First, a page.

Home-grown gangs 'worse than Triads'

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The Independent Online

Crime Correspondent

Traditional crime gangs are joining forces and pose a new national threat - surpassing the activities of groups such as the Triads and the Mafia - a police and Home Office study has concluded.

The unpublished report is being used to influence the structure of Britain's first national crime squad, which is being set up to fight organised crime. Chief constables are to recommend a "two-pronged" national unit, with a co-ordinator in charge, the Independent has learnt.

One arm of the unit will use existing Regional Crime Squads to carry out investigations and arrests while intelligence gathering will be the responsibility of the National Criminal Intelligence Service (NCIS), which will include officers from MI5.

An 11-month study for the Association of Chief Police Officers (Acpo) has found that the new national unit should concentrate on targeting regional crime gangs, particularly those involved in drug trafficking. Contrary to previous reports, organisations such as Triads, the Mafia, Yardies and Russian criminals, pose little national threat compared to local gangs, says the study, International, National, and Inter-force Crime.

Research by the police, NCIS, and the Home Office discovered that traditional crime gangs in areas such as the North-west, the North-east, the Midlands, and the South-east, are joining forces for operations involving robbery, armed crime, and drug dealing.

Colin Phillips, assistant chief constable at Greater Manchester police, who was in charge of the Acpo crime committee study, said: "The biggest threat is now from local criminals who get together and organise themselves for a common purpose. There's no godfather who runs everything, but groups who join up for particular crimes or share contacts."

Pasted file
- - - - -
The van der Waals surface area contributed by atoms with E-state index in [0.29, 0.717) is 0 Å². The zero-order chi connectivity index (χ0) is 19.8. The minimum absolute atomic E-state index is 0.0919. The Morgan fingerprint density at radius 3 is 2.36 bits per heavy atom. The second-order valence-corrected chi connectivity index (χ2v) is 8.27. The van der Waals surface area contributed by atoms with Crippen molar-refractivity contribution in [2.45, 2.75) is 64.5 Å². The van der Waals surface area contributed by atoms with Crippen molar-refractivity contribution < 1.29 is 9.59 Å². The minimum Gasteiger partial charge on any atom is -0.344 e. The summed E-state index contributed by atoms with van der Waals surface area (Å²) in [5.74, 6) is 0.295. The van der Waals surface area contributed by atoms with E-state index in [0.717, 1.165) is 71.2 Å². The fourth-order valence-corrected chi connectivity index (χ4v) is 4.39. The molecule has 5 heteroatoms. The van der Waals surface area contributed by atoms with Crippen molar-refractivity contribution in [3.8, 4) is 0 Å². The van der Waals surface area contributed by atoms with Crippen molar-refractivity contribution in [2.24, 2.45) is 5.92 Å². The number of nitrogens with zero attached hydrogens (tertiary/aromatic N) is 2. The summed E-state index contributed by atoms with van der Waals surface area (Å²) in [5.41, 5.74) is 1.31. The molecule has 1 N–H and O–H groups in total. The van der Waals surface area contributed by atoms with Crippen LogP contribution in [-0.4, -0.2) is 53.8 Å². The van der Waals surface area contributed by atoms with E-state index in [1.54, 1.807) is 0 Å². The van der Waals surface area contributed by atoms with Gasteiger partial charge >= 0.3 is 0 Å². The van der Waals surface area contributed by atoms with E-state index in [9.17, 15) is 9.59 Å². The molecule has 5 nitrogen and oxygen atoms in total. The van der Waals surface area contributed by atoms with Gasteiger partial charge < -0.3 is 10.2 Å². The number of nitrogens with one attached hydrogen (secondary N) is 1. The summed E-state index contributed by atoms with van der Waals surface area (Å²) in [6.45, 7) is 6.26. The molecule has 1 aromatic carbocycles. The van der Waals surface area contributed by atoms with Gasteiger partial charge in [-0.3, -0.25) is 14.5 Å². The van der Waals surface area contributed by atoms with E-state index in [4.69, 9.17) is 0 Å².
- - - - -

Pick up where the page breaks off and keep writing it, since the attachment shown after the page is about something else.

The study says that drugs are by far the most popular and lucrative business among the criminals. It estimates that there are about 300 big criminals and that about 10 per cent of all crimes are carried out by villains from outlying police force areas or from abroad.

The report also says that the powers of foreign-influenced outfits are greatly exaggerated, particularly with Jamaican "Yardie" gangsters and Russian criminals. There is however, more evidence of the involvement in Britain of the Italian Mafia, Chinese Triads, and West African criminals. They are involved in a range of crimes including drug and arms dealing, extortion and money laundering.

Researchers also examined the work of other national law-0enforcement agencies, including the Federal Bureau of Investigation and the Drug Enforcement Agency in the United States, and the Italian anti-Mafia outfit.

The study - which will be formally presented on 7 March - was set up to help inform police chiefs in England and Wales who are finalising their proposals for the forthcoming national crime unit.

Police chiefs intend to have a national operational arm made up of the 1,400 officers in the existing six Regional Crime Squads, which tackle serious offences. The second wing would be the intelligence gathering side, headed by an enhanced National Criminal Intelligence Service, which at present has about 500 staff. The Acpo recommendations are expected to be ratified next week.